But woe to the outsider who ventures onto that explosive terrain. The assumption is that Westerners bear Arabs malice, that Western judgments are always slanted and cruel.
In the past half-century, Arabs, as well as Muslims in non-Arab lands, have felt the threat of an encircling civilization they can neither master nor reject. Migrants have left the burning grounds of Karachi, Cairo and Casablanca but have taken the fire of their faith with them. “Dish cities” have sprouted in the Muslim diasporas of Western Europe and North America. You can live in Stockholm and be sustained by a diet of al-Jazeera television.
We know the celebrated cases when modernity has agitated the pious. A little more than two decades ago, it was a writer of Muslim and Indian birth, Salman Rushdie, whose irreverent work of fiction, “The Satanic Verses,” offended believers with its portrayal of Islam. That crisis began with book-burnings in Britain, later saw protests in Pakistan and culminated in Iran’s ruling cleric, Ayatollah Ruhollah Khomeini, issuing a fatwa calling for Rushdie’s death in 1989. The protesters were not necessarily critics of fiction; all it took to offend was that Islam, the prophet Muhammad and his wives had become a writer’s material. The confrontation laid bare the unease of Islam in the modern world.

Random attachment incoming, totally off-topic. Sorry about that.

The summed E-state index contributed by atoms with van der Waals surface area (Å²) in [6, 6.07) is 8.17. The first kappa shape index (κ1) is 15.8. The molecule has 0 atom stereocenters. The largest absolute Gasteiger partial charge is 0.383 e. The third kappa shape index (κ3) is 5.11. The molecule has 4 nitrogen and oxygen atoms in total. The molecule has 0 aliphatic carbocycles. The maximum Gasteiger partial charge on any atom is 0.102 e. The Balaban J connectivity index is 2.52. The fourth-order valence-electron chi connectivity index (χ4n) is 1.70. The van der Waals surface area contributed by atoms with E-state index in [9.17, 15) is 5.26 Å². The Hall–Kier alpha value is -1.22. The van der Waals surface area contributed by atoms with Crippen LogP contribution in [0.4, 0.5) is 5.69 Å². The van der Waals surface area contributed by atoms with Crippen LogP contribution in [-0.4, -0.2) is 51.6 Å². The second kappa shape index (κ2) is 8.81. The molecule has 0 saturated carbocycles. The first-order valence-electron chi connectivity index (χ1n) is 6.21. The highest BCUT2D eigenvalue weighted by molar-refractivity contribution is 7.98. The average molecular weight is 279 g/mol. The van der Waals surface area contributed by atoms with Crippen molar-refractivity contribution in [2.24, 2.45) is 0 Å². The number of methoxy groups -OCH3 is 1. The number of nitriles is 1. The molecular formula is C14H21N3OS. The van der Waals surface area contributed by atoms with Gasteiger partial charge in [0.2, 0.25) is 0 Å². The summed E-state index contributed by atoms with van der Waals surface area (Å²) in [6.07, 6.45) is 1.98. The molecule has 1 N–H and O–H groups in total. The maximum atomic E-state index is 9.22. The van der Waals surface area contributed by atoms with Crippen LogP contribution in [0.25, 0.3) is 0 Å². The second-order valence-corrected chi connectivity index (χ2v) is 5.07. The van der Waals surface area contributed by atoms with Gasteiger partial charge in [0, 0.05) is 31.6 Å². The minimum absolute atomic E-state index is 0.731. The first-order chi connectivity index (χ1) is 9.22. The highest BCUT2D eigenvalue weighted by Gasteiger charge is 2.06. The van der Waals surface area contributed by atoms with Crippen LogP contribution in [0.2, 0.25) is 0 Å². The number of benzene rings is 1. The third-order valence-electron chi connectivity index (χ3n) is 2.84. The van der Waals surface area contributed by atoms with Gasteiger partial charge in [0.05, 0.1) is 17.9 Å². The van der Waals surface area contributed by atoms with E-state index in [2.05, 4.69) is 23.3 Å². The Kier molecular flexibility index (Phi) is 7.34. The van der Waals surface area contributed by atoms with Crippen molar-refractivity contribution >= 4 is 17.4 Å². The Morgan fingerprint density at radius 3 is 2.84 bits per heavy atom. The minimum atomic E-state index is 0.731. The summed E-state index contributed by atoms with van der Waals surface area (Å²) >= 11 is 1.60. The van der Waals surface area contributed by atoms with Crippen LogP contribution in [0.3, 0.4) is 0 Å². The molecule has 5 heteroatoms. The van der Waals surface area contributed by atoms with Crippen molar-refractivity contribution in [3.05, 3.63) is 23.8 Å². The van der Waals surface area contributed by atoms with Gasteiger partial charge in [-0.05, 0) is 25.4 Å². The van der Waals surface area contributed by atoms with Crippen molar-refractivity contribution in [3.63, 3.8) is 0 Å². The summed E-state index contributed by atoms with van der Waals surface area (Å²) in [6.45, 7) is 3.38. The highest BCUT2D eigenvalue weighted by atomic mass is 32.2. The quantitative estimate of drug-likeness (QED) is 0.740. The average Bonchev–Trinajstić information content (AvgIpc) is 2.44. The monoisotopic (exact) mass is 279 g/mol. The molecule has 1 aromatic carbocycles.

The floodgates had opened. The clashes that followed defined the new terms of encounters between a politicized version of Islam — awakened to both power and vulnerability — and the West’s culture of protecting and nurturing free speech. In 2004, a Moroccan Dutchman in his mid-20s, Mohammed Bouyeri, murdered filmmaker Theo van Goghon a busy Amsterdam street after van Gogh and a Somali-born politician made a short film about the abuse of women in Islamic culture.
Shortly afterward, trouble came to Denmark when a newspaper there published a dozencartoons depicting the prophet Muhammad; in one he wears a bomb-shaped turban, and another shows him as an assassin. The newspaper’s culture editor had thought the exercise would merely draw attention to the restrictions on cultural freedom in Europe — but perhaps that was naive. After all, Muslim activists are on the lookout for such material. And Arab governments are eager to defend Islam. The Egyptian ambassador to Denmark encouraged a radical preacher of Palestinian birth living in Denmark and a young Lebanese agitator to fan the flames of the controversy.
But it was Syria that made the most of this opportunity. The regime asked the highest clerics to preach against the Danish government. The Danish embassies in Damascus and Beirut were sacked; there was a call to boycott Danish products. Denmark had been on the outer margins of Europe’s Muslim diaspora. Now its peace and relative seclusion were punctured.
The storm that erupted this past week at the gates of American diplomatic outposts across the Muslim world is a piece of this history. As usual, it was easily ignited. The offending work, a 14-minute film trailer posted on YouTube in July, is offensive indeed. Billed as a trailer for “The Innocence of Muslims,” a longer movie to come, it is at once vulgar and laughable. Its primitiveness should have consigned it to oblivion.